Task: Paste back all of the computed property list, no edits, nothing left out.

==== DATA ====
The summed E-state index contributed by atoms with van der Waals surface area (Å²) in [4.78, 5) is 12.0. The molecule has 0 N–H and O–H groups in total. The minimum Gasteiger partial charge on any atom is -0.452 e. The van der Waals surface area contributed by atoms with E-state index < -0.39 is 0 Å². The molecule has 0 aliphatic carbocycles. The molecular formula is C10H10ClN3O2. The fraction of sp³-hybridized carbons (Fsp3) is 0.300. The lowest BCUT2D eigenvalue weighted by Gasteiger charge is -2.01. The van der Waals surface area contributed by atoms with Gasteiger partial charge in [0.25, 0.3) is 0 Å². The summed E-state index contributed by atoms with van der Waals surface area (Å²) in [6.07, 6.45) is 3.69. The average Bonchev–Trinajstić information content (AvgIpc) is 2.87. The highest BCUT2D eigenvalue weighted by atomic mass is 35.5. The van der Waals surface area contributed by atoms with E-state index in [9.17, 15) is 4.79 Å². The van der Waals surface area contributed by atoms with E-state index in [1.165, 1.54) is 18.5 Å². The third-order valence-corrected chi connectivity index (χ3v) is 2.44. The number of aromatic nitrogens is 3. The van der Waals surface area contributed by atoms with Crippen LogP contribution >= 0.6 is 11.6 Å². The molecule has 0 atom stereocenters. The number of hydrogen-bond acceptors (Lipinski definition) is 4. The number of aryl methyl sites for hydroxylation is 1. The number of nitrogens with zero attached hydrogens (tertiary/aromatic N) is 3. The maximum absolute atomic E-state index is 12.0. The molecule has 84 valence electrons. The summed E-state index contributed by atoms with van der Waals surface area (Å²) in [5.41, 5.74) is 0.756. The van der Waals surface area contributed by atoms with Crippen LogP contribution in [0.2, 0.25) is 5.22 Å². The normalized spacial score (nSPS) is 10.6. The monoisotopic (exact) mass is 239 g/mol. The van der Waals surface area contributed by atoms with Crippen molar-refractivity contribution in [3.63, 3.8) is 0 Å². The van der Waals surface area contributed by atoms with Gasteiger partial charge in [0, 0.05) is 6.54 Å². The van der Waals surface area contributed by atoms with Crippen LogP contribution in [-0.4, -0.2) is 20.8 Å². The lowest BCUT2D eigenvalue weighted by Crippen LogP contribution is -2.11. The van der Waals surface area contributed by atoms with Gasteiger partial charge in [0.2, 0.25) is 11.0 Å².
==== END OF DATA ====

The summed E-state index contributed by atoms with van der Waals surface area (Å²) in [4.78, 5) is 12.0. The molecule has 0 N–H and O–H groups in total. The minimum Gasteiger partial charge on any atom is -0.452 e. The van der Waals surface area contributed by atoms with E-state index < -0.39 is 0 Å². The molecule has 0 aliphatic carbocycles. The molecular formula is C10H10ClN3O2. The fraction of sp³-hybridized carbons (Fsp3) is 0.300. The lowest BCUT2D eigenvalue weighted by Gasteiger charge is -2.01. The van der Waals surface area contributed by atoms with Gasteiger partial charge in [0.25, 0.3) is 0 Å². The summed E-state index contributed by atoms with van der Waals surface area (Å²) in [6.07, 6.45) is 3.69. The average Bonchev–Trinajstić information content (AvgIpc) is 2.87. The highest BCUT2D eigenvalue weighted by atomic mass is 35.5. The van der Waals surface area contributed by atoms with E-state index in [9.17, 15) is 4.79 Å². The van der Waals surface area contributed by atoms with E-state index in [1.165, 1.54) is 18.5 Å². The third-order valence-corrected chi connectivity index (χ3v) is 2.44. The number of aromatic nitrogens is 3. The van der Waals surface area contributed by atoms with Crippen LogP contribution >= 0.6 is 11.6 Å². The molecule has 0 atom stereocenters. The number of hydrogen-bond acceptors (Lipinski definition) is 4. The number of aryl methyl sites for hydroxylation is 1. The number of nitrogens with zero attached hydrogens (tertiary/aromatic N) is 3. The maximum absolute atomic E-state index is 12.0. The molecule has 84 valence electrons. The summed E-state index contributed by atoms with van der Waals surface area (Å²) in [5.41, 5.74) is 0.756. The van der Waals surface area contributed by atoms with Crippen LogP contribution in [0.2, 0.25) is 5.22 Å². The normalized spacial score (nSPS) is 10.6. The monoisotopic (exact) mass is 239 g/mol. The van der Waals surface area contributed by atoms with Crippen molar-refractivity contribution in [3.63, 3.8) is 0 Å². The van der Waals surface area contributed by atoms with Gasteiger partial charge in [0, 0.05) is 6.54 Å². The van der Waals surface area contributed by atoms with Crippen LogP contribution in [-0.4, -0.2) is 20.8 Å². The lowest BCUT2D eigenvalue weighted by Crippen LogP contribution is -2.11. The van der Waals surface area contributed by atoms with Gasteiger partial charge in [0.2, 0.25) is 11.0 Å².